By continously adapting the receiver settings of a mobile phone to the current conditions, the advantage is twofold; facing bad reception, the connection can be improved while in good conditions, the energy consumption can be reduced. This is possible by an automatic controller developed by Lodewijk Smit of the University of Twente in The Netherlands. Smit did his PhD work on this, within the Centre of Telematics and Information Technology (CTIT).
The mobile connection can be optimized by frequently evaluating the quality and adapting the receiver of the mobile device to this level. The conditions are continuously changing. Hence, the quality of the reception is fluctuating. Modern phones will adapt to the service level required (speech, data or video) and not to the reception quality.
By using the advanced control method Smit has developed, the amount of calculation the receiver has to perform, can be decreased drastically. “In this way, it doesn’t have to work harder than strictly necessary. In bad conditions, this means using all resources for the actual signal, thus saving energy. In fair or good conditions, this means saving the battery. This is a major advantage as well. New applications put a growing strain on the battery, while the battery is not improving at the same speed.”
Lodewijk Smit started with a method for evaluating the quality in a simple and accurate way. Current methods send a lot of information over the mobile network, apart from the actual data, before quality level is determined. Smits method decreases this amount of overhead. He calculates a statistical analysis of the data received, to evaluate the probability that a sent symbol is received in the wrong way. The receiver can then be adjusted until the error level is obtained. A limited number of remaining errors is acceptable, as there are standard error-correcting codes in wireless and mobile communication.
Wiebe van der Veen | alfa
Arguments, Emotions, and News distribution in social media - Leibniz-WissenschaftsCampus Tübingen
04.05.2018 | Leibniz-Institut für Wissensmedien
High Number of Science Enthusiasts in Switzerland
05.02.2018 | Universität Zürich
In a recent publication in the renowned journal Optica, scientists of Leibniz-Institute of Photonic Technology (Leibniz IPHT) in Jena showed that they can accurately control the optical properties of liquid-core fiber lasers and therefore their spectral band width by temperature and pressure tuning.
Already last year, the researchers provided experimental proof of a new dynamic of hybrid solitons– temporally and spectrally stationary light waves resulting...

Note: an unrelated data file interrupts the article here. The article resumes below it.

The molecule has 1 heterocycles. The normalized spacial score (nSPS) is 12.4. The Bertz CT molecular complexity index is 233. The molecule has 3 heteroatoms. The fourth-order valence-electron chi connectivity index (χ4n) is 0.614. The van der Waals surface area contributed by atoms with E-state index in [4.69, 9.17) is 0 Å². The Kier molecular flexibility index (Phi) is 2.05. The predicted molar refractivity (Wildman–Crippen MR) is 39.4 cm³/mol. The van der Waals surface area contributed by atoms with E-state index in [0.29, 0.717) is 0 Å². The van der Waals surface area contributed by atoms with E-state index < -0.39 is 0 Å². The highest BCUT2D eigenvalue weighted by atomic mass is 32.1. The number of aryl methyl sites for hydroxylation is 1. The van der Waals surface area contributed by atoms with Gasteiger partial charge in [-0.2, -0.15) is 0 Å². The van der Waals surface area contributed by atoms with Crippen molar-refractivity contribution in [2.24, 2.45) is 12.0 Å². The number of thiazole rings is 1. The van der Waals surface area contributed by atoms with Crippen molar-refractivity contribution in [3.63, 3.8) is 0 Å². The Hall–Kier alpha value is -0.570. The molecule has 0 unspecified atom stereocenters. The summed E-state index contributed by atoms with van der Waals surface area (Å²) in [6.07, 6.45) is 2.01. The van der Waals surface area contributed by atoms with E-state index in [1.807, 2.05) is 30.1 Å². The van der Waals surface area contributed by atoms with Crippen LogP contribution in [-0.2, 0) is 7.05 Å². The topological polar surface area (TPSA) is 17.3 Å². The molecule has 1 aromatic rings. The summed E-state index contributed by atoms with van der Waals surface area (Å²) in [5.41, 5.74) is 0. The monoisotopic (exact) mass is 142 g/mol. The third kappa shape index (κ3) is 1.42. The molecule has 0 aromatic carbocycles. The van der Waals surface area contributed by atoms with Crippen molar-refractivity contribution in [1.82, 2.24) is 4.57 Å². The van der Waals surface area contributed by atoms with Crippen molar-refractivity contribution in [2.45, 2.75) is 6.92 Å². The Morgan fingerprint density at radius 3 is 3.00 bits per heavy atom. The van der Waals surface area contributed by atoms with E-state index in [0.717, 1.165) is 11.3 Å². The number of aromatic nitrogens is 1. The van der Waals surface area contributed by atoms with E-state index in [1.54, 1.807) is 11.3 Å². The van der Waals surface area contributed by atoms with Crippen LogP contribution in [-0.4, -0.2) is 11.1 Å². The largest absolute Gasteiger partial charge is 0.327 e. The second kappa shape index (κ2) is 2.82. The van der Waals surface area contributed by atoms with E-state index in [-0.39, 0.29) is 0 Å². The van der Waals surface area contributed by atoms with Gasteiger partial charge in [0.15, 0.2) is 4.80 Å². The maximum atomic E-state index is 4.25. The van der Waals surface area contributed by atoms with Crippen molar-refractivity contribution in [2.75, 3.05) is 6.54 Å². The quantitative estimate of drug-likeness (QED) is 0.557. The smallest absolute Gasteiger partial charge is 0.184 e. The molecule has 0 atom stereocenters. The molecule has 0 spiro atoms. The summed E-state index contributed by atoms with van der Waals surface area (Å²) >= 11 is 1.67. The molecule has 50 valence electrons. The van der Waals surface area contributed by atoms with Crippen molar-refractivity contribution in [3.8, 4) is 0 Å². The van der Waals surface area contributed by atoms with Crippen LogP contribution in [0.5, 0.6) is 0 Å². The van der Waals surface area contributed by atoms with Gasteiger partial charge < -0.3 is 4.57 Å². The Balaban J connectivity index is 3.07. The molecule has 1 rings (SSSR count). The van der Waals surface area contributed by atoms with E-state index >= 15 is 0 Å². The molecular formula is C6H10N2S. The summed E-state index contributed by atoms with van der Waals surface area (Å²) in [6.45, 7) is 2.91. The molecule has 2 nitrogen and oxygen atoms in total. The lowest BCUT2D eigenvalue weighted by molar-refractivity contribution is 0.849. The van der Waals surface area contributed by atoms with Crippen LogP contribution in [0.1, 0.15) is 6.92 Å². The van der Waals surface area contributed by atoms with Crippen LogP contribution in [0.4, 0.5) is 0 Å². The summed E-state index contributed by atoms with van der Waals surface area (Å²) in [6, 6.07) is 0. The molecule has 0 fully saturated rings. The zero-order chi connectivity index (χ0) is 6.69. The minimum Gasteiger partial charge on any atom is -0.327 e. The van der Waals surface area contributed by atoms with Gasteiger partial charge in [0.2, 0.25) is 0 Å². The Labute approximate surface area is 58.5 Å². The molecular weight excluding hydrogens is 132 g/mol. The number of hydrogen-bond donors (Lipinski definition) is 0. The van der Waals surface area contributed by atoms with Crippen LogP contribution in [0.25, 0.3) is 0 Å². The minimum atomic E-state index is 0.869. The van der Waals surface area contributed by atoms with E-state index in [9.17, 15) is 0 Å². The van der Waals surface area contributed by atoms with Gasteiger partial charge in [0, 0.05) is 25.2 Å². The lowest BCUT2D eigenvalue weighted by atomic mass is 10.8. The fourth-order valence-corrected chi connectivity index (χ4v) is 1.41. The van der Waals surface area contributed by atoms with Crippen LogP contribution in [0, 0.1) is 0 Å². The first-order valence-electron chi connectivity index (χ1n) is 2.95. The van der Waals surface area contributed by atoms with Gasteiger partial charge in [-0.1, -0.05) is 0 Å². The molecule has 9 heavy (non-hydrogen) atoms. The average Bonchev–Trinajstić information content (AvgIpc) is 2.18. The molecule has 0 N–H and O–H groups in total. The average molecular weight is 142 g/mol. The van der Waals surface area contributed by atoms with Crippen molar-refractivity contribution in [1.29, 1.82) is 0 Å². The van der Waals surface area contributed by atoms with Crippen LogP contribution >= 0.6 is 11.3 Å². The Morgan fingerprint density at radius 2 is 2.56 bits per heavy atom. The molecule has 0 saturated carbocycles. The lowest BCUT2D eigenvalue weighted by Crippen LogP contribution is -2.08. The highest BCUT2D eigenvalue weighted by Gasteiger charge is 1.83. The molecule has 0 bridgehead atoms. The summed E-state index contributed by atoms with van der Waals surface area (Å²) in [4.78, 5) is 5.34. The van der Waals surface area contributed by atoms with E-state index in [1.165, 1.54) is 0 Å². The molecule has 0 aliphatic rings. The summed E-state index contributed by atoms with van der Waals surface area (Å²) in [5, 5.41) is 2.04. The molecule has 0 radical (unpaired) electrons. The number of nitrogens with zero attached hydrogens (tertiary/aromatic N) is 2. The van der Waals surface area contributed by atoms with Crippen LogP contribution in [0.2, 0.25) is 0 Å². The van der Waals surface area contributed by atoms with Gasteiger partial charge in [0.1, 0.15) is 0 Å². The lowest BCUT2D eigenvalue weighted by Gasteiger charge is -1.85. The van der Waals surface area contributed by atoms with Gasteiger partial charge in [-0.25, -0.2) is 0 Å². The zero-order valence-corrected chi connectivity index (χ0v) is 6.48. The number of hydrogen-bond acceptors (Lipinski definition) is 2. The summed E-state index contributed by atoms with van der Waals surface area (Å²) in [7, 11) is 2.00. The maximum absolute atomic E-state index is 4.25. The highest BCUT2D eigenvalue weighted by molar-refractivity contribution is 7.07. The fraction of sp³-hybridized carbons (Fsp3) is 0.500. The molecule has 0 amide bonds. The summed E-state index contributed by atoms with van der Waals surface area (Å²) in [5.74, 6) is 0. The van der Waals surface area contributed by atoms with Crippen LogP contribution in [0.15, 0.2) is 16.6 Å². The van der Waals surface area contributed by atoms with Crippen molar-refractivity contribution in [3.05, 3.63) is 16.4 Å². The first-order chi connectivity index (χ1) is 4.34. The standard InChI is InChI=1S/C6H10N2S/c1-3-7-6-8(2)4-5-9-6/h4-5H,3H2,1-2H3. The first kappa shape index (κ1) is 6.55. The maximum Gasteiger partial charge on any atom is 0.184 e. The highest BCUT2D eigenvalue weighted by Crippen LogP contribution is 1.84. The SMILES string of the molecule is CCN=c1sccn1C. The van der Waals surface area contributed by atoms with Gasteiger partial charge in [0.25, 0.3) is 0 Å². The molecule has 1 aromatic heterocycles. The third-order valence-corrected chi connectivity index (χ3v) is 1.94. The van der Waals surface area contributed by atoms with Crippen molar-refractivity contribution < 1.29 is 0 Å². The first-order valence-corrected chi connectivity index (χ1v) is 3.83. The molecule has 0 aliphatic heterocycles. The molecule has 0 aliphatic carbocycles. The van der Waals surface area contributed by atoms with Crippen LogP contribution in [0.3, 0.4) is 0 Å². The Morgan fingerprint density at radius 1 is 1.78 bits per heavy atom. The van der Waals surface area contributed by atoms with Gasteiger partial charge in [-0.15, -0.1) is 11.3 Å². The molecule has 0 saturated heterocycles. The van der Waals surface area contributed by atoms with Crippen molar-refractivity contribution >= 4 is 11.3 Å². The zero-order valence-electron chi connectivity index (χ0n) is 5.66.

Scientists from the University of Freiburg and the University of Basel identified a master regulator for bone regeneration. Prasad Shastri, Professor of...
Moving into its fourth decade, AchemAsia is setting out for new horizons: The International Expo and Innovation Forum for Sustainable Chemical Production will take place from 21-23 May 2019 in Shanghai, China. With an updated event profile, the eleventh edition focusses on topics that are especially relevant for the Chinese process industry, putting a strong emphasis on sustainability and innovation.
Founded in 1989 as a spin-off of ACHEMA to cater to the needs of China’s then developing industry, AchemAsia has since grown into a platform where the latest...
The BMBF-funded OWICELLS project was successfully completed with a final presentation at the BMW plant in Munich. The presentation demonstrated a Li-Fi communication with a mobile robot, while the robot carried out usual production processes (welding, moving and testing parts) in a 5x5m² production cell. The robust, optical wireless transmission is based on spatial diversity; in other words, data is sent and received simultaneously by several LEDs and several photodiodes. The system can transmit data at more than 100 Mbit/s and five milliseconds latency.
Modern production technologies in the automobile industry must become more flexible in order to fulfil individual customer requirements.
An international team of scientists has discovered a new way to transfer image information through multimodal fibers with almost no distortion - even if the fiber is bent. The results of the study, to which scientist from the Leibniz-Institute of Photonic Technology Jena (Leibniz IPHT) contributed, were published on 6thJune in the highly-cited journal Physical Review Letters.
Endoscopes allow doctors to see into a patient’s body like through a keyhole. Typically, the images are transmitted via a bundle of several hundreds of optical...
13.06.2018 | Event News
08.06.2018 | Event News
05.06.2018 | Event News
22.06.2018 | Materials Sciences
22.06.2018 | Earth Sciences
22.06.2018 | Life Sciences